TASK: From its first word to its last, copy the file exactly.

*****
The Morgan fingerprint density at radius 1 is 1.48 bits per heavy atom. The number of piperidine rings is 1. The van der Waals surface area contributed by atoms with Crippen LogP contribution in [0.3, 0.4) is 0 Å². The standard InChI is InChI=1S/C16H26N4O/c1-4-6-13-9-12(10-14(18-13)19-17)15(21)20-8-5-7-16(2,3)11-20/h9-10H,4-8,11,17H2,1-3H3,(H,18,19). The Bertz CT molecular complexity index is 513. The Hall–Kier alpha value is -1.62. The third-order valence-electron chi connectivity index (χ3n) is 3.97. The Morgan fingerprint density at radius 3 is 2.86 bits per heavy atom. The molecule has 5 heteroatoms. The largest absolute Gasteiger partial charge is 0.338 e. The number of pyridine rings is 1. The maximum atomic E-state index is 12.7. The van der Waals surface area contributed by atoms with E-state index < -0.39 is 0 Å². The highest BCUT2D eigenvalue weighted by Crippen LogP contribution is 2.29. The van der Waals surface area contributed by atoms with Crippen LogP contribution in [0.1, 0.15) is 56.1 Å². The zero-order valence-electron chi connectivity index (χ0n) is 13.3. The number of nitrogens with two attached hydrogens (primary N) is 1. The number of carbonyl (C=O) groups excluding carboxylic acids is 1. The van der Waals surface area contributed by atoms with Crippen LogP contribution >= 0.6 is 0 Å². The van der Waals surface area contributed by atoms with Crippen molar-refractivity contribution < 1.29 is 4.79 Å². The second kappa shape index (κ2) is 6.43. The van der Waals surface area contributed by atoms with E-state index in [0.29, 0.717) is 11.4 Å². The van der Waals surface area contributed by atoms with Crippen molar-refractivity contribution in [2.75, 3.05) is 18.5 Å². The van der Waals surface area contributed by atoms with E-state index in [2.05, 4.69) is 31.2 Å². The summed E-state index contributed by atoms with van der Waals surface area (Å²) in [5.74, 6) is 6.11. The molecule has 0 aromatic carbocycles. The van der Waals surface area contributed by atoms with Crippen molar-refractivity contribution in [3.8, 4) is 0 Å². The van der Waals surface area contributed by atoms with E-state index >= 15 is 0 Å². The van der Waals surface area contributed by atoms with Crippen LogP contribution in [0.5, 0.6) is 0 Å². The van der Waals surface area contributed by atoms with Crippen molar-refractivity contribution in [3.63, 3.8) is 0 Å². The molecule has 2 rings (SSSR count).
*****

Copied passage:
The Morgan fingerprint density at radius 1 is 1.48 bits per heavy atom. The number of piperidine rings is 1. The van der Waals surface area contributed by atoms with Crippen LogP contribution in [0.3, 0.4) is 0 Å². The standard InChI is InChI=1S/C16H26N4O/c1-4-6-13-9-12(10-14(18-13)19-17)15(21)20-8-5-7-16(2,3)11-20/h9-10H,4-8,11,17H2,1-3H3,(H,18,19). The Bertz CT molecular complexity index is 513. The Hall–Kier alpha value is -1.62. The third-order valence-electron chi connectivity index (χ3n) is 3.97. The Morgan fingerprint density at radius 3 is 2.86 bits per heavy atom. The molecule has 5 heteroatoms. The largest absolute Gasteiger partial charge is 0.338 e. The number of pyridine rings is 1. The maximum atomic E-state index is 12.7. The van der Waals surface area contributed by atoms with E-state index < -0.39 is 0 Å². The highest BCUT2D eigenvalue weighted by Crippen LogP contribution is 2.29. The van der Waals surface area contributed by atoms with Crippen LogP contribution in [0.1, 0.15) is 56.1 Å². The zero-order valence-electron chi connectivity index (χ0n) is 13.3. The number of nitrogens with two attached hydrogens (primary N) is 1. The number of carbonyl (C=O) groups excluding carboxylic acids is 1. The van der Waals surface area contributed by atoms with Crippen LogP contribution >= 0.6 is 0 Å². The van der Waals surface area contributed by atoms with Crippen molar-refractivity contribution < 1.29 is 4.79 Å². The second kappa shape index (κ2) is 6.43. The van der Waals surface area contributed by atoms with E-state index in [0.29, 0.717) is 11.4 Å². The van der Waals surface area contributed by atoms with Crippen molar-refractivity contribution in [2.75, 3.05) is 18.5 Å². The van der Waals surface area contributed by atoms with E-state index in [2.05, 4.69) is 31.2 Å². The summed E-state index contributed by atoms with van der Waals surface area (Å²) in [5.74, 6) is 6.11. The molecule has 0 aromatic carbocycles. The van der Waals surface area contributed by atoms with Crippen molar-refractivity contribution in [3.8, 4) is 0 Å². The van der Waals surface area contributed by atoms with E-state index >= 15 is 0 Å². The van der Waals surface area contributed by atoms with Crippen LogP contribution in [0.5, 0.6) is 0 Å². The van der Waals surface area contributed by atoms with Crippen molar-refractivity contribution in [3.63, 3.8) is 0 Å². The molecule has 2 rings (SSSR count).